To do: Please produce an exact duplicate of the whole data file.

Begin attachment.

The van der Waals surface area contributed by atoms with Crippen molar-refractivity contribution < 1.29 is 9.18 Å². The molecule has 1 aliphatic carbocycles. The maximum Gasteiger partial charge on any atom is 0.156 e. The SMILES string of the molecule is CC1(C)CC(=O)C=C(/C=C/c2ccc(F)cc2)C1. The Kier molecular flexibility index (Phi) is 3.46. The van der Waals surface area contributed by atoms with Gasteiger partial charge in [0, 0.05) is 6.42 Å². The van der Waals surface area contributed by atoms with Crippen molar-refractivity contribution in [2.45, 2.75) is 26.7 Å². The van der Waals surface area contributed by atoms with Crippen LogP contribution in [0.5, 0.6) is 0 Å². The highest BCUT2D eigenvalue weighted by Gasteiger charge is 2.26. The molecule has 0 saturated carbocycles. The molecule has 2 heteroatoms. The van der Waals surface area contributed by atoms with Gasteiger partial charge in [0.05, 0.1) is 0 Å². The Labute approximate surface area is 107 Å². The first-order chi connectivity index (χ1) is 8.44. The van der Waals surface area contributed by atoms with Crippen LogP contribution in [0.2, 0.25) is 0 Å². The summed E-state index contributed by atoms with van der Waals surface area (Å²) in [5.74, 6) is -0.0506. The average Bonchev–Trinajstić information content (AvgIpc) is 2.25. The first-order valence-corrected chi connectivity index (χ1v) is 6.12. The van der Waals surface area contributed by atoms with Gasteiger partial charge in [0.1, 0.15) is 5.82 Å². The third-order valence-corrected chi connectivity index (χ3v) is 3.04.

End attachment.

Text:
The van der Waals surface area contributed by atoms with Crippen molar-refractivity contribution < 1.29 is 9.18 Å². The molecule has 1 aliphatic carbocycles. The maximum Gasteiger partial charge on any atom is 0.156 e. The SMILES string of the molecule is CC1(C)CC(=O)C=C(/C=C/c2ccc(F)cc2)C1. The Kier molecular flexibility index (Phi) is 3.46. The van der Waals surface area contributed by atoms with Gasteiger partial charge in [0, 0.05) is 6.42 Å². The van der Waals surface area contributed by atoms with Crippen molar-refractivity contribution in [2.45, 2.75) is 26.7 Å². The van der Waals surface area contributed by atoms with Crippen LogP contribution in [0.5, 0.6) is 0 Å². The highest BCUT2D eigenvalue weighted by Gasteiger charge is 2.26. The molecule has 0 saturated carbocycles. The molecule has 2 heteroatoms. The van der Waals surface area contributed by atoms with Gasteiger partial charge in [0.05, 0.1) is 0 Å². The Labute approximate surface area is 107 Å². The first-order chi connectivity index (χ1) is 8.44. The van der Waals surface area contributed by atoms with Crippen LogP contribution in [0.2, 0.25) is 0 Å². The summed E-state index contributed by atoms with van der Waals surface area (Å²) in [5.74, 6) is -0.0506. The average Bonchev–Trinajstić information content (AvgIpc) is 2.25. The first-order valence-corrected chi connectivity index (χ1v) is 6.12. The van der Waals surface area contributed by atoms with Gasteiger partial charge in [0.1, 0.15) is 5.82 Å². The third-order valence-corrected chi connectivity index (χ3v) is 3.04.